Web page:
Just-in-time deliveries have let automobile assembly plants cut
their stock of car parts to a few hours' supply.
A similar effort in the grocery industry could bring shipments
of cereal to stores just when shelves need restocking.
The food industry effort - called Efficient Consumer Response,
or ECR - could trim as much as $30 billion a year in costs from the
processing, transportation, handling and sale of food, industry
studies suggest. The savings could cut a dime out of every dollar
consumers spend on food.
"Everyone who's involved in the food industry sees a benefit"
from improving efficiency in the food distribution system, says
David P. Skarie, corporate vice president and director of customer
development for Ralston Foods, a subsidiary of Ralcorp Holdings
Inc. Ralston Foods makes Chex cereals, Beech-Nut baby food, RyKrisp
and Bremner crackers.
Consumer prices will stay lower if stores, distributors and
food processors cut waste from the food distribution system, said
Craig D. Schnuck, chairman and chief executive of Schnuck Markets
Inc. Stores will be more likely to have what shoppers want when
they want it. Many manufacturers, stores and distributors are
dabbling in efficient consumer response, but few are using it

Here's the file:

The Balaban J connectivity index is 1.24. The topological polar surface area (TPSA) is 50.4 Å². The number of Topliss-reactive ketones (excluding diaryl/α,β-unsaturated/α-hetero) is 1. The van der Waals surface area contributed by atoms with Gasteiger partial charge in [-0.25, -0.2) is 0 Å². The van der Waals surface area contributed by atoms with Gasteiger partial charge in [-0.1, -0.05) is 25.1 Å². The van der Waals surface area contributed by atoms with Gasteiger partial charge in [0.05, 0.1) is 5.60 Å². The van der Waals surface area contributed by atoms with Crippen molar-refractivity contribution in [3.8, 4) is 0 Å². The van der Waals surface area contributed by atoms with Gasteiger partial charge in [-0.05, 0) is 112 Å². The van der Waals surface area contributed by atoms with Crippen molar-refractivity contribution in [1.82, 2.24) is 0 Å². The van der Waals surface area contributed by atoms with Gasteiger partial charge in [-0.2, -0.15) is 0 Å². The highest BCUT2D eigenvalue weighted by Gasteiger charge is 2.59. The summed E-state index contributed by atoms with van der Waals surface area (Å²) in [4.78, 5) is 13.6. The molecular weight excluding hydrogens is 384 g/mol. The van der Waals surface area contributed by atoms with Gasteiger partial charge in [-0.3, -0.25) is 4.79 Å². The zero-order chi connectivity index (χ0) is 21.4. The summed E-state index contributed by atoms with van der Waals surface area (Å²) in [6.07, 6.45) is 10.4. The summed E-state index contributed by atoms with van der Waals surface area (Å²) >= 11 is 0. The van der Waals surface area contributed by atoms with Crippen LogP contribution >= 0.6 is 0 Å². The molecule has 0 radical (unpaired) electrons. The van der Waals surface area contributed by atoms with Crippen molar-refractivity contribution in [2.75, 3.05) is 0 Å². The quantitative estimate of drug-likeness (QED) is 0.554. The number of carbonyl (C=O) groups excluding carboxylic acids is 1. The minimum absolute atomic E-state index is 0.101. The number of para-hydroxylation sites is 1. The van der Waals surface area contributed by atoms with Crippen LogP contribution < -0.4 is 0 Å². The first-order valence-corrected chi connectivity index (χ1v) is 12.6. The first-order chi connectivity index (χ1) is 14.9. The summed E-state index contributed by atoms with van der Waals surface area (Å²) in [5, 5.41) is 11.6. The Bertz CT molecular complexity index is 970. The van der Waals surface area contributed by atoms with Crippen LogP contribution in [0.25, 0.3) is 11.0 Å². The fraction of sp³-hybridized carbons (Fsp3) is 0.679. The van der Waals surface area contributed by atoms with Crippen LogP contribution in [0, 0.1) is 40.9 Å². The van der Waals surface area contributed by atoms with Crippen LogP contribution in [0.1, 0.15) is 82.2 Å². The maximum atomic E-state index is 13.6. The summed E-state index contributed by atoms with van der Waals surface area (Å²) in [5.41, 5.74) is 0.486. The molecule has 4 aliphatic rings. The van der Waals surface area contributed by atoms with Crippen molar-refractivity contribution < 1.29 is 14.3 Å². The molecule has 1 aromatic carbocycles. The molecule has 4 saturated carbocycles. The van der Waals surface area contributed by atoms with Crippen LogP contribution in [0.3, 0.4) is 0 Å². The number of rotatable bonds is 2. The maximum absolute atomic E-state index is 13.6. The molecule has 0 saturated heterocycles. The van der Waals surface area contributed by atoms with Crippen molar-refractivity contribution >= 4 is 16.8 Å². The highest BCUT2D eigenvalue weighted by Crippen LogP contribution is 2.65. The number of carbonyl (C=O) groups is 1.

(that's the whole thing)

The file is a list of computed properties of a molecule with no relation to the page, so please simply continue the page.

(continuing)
throughout their business, said Richard Sherman, senior vice
president of IRI Logistics of Chicago, a company that collects
product sales information from grocery check-out scanners.
"Nobody is all the way there yet," said Ralcorp's Skarie.
About 60 companies are part of an ECR effort sponsored by the
Food Marketing Institute and the Grocery Manufacturers Association.
The trade groups are trying to come up with "best practices"
standards for various aspects of ECR. The groups recently published
results of its first studies.
For grocers, one of the most exciting aspects of ECR is
category management - matching the assortment of products in each
store to its sales and the needs of surrounding neighborhoods,
For example, a brand-name calcium-fortified orange juice may
sell well in one neighborhood, while shoppers in another location
prefer the lower-priced store brand.
If each store has the same amount of each type of juice, the
store that sells a lot of the calcium-fortified juice may run out
of that brand while the store brand languishes in the freezer. The
store that sells a lot of store brand juice will run out of that
while the juice with calcium sits unsold.
In either case, the result is unhappy shoppers and lost
profits, especially if the unsold juice can't be moved before it
goes bad, Sherman said.
At Schnucks, planners have made detailed plans for every shelf
in each of the chain's 64 stores, said Craig Schnuck, who serves on
a national food industry committee that promotes ECR. The
computerized plans show how much space to give each product and
which sizes to stock.
Schnucks' Frontenac store, for example, has a wider variety of
gourmet foods, wines and other specialty products, he said. Stores
in lower-income neighborhoods have more space for rice, pasta and